Wednesday, April 18, 2012

Being a mummy of a sisterhood is scary

I don't have any sisters. I grew up as an only daughter with a brother 3 (or so) years either side of me. I was a bit of a tom-boy. I enjoyed football more than Barbie, and loved getting dirty making mud pies and climbing trees. Hosting tea parties, wearing dresses and being 'pretty' wasn't how I rolled.

Duncan and 1 - 1973
Mal, Dunc, Mum & I - circa 1976

Mal & I - circa 1979
I loved the way that I was raised. My mum taught me to be self-sufficient, loyal and honest. Dad taught me to kick a footy, swing a golf club and dance a waltz. My brothers picked on me, but defended me too. I never wished that I had a sister. I have never liked teenage girls. I chose not to associate with them, as I never 'got' their bitchiness and emotional torment of each other.

Fast forward many years and I met a man, fell in love and started a family. We had planned a family of two children, and in 2004 and 2007 out pop two perfect, beautiful, pink, girly babies. The first thing that went through my head was "Oh my God, I am going to have to deal with teenage girls - two of them!" Now at 7 and 4, I really am starting to worry as the eye-rolling and attitudes start creeping their way into our everyday lives.

My "innocent" little terrors
I'm scared.

A few years ago I met a girl who was telling me about growing up with her only sister. The bitchiness, the fights, the cattiness between them. She was not helping me feel any more relaxed. But she also explained how when one needed the other, they were able to put all that aside and still be the best of friends. They would look out for each other, plot revenge against people who had done them wrong, and generally stick up for each other.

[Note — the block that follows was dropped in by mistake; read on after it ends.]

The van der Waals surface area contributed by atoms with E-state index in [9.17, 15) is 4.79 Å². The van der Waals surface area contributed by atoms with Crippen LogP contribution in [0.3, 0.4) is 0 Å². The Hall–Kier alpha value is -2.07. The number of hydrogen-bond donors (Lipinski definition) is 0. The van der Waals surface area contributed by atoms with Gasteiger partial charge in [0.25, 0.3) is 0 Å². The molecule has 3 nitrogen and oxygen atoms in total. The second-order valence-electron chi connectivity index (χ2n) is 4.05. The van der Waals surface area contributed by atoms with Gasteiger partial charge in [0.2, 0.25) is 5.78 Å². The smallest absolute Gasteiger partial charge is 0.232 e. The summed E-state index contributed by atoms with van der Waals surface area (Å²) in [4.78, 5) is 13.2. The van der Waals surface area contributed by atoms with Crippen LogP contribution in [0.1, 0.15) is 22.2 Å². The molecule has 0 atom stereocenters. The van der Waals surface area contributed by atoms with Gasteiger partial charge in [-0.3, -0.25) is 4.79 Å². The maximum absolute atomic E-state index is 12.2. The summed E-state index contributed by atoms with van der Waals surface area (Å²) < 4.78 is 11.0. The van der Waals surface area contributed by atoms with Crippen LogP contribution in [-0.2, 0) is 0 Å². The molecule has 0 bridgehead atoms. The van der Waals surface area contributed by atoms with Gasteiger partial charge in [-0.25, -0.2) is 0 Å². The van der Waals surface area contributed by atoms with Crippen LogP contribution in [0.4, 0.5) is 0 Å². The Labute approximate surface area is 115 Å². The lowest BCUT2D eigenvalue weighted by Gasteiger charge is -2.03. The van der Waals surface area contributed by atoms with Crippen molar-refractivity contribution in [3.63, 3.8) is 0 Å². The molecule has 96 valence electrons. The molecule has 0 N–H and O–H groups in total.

If one of them was having an issue with mum or dad, they would barricade themselves in their room and plot revenge against their parents.

I am going to regret saying this, but ultimately, this is what I have hoped for. That under all the emotion and bitchiness, their friendship can develop into a love and unity that will bond them together against anyone who does them wrong. Kind of a one-for-all, us against the world type of attitude.

Lately, I have seen a little of this bond developing. It started on New Years Eve.

We were celebrating with friends, and friends of theirs who we did not know. One of the girls was nasty to Ardyn, and she came over to us in tears. Bailey (at 4 years old) stormed over to the 8 year old girls and demanded to know who upset her sister, proceeded to put a finger in the girl's face, and told her to stop. 

NYE 2011
I laughed and thought nothing much of it, just thinking that it was a one-off.

Then tonight it happened again.

Ardyn was being punished for something, and part of that punishment was having her Nintendo DS confiscated. As I was walking away with it, Bailey came over to me, grabbed my arm, pulled me back and forcefully said "MUM! NO! You can't take it!"

Her little face was so serious that I smile now remembering it (but of course at the time would not give her an inch and took the DS anyway). Ardyn is so sensitive, and Bailey just knows what she wants. And if what she wants is to see her big sister happy, she will do anything (including standing up to mum) to make her happy.
Bateman's Bay - April 2012
Hanging out at home - April 2012
It may have been them against me tonight, and although I don't look forward to the same scenario in 8-10 years, I am glad that they have each other. I really hope that they never lose that. But I also hope to God that they take it easy on Cal and I.

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